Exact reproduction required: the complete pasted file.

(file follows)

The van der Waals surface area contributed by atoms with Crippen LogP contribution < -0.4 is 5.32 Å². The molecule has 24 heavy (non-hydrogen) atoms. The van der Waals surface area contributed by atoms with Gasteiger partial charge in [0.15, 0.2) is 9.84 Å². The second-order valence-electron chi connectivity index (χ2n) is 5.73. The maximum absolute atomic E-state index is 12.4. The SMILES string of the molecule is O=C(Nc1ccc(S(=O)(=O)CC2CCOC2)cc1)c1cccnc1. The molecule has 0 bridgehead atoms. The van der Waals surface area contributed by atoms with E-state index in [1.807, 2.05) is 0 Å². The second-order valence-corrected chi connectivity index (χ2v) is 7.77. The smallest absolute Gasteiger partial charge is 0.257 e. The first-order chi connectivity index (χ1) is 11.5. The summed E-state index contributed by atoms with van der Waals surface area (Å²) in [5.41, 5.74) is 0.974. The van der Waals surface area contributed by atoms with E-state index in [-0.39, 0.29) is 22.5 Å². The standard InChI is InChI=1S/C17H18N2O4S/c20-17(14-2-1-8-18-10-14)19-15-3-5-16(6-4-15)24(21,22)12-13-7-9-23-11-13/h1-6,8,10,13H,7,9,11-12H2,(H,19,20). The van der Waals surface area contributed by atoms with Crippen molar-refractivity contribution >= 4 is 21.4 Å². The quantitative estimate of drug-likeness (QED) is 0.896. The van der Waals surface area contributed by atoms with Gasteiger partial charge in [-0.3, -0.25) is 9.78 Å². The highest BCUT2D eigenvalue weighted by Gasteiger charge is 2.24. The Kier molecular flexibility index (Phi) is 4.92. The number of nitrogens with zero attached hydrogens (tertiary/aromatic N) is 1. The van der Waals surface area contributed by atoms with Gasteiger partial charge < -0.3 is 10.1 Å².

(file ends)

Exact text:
The van der Waals surface area contributed by atoms with Crippen LogP contribution < -0.4 is 5.32 Å². The molecule has 24 heavy (non-hydrogen) atoms. The van der Waals surface area contributed by atoms with Gasteiger partial charge in [0.15, 0.2) is 9.84 Å². The second-order valence-electron chi connectivity index (χ2n) is 5.73. The maximum absolute atomic E-state index is 12.4. The SMILES string of the molecule is O=C(Nc1ccc(S(=O)(=O)CC2CCOC2)cc1)c1cccnc1. The molecule has 0 bridgehead atoms. The van der Waals surface area contributed by atoms with E-state index in [1.807, 2.05) is 0 Å². The second-order valence-corrected chi connectivity index (χ2v) is 7.77. The smallest absolute Gasteiger partial charge is 0.257 e. The first-order chi connectivity index (χ1) is 11.5. The summed E-state index contributed by atoms with van der Waals surface area (Å²) in [5.41, 5.74) is 0.974. The van der Waals surface area contributed by atoms with E-state index in [-0.39, 0.29) is 22.5 Å². The standard InChI is InChI=1S/C17H18N2O4S/c20-17(14-2-1-8-18-10-14)19-15-3-5-16(6-4-15)24(21,22)12-13-7-9-23-11-13/h1-6,8,10,13H,7,9,11-12H2,(H,19,20). The van der Waals surface area contributed by atoms with Crippen molar-refractivity contribution >= 4 is 21.4 Å². The quantitative estimate of drug-likeness (QED) is 0.896. The van der Waals surface area contributed by atoms with Gasteiger partial charge in [-0.3, -0.25) is 9.78 Å². The highest BCUT2D eigenvalue weighted by Gasteiger charge is 2.24. The Kier molecular flexibility index (Phi) is 4.92. The number of nitrogens with zero attached hydrogens (tertiary/aromatic N) is 1. The van der Waals surface area contributed by atoms with Gasteiger partial charge < -0.3 is 10.1 Å².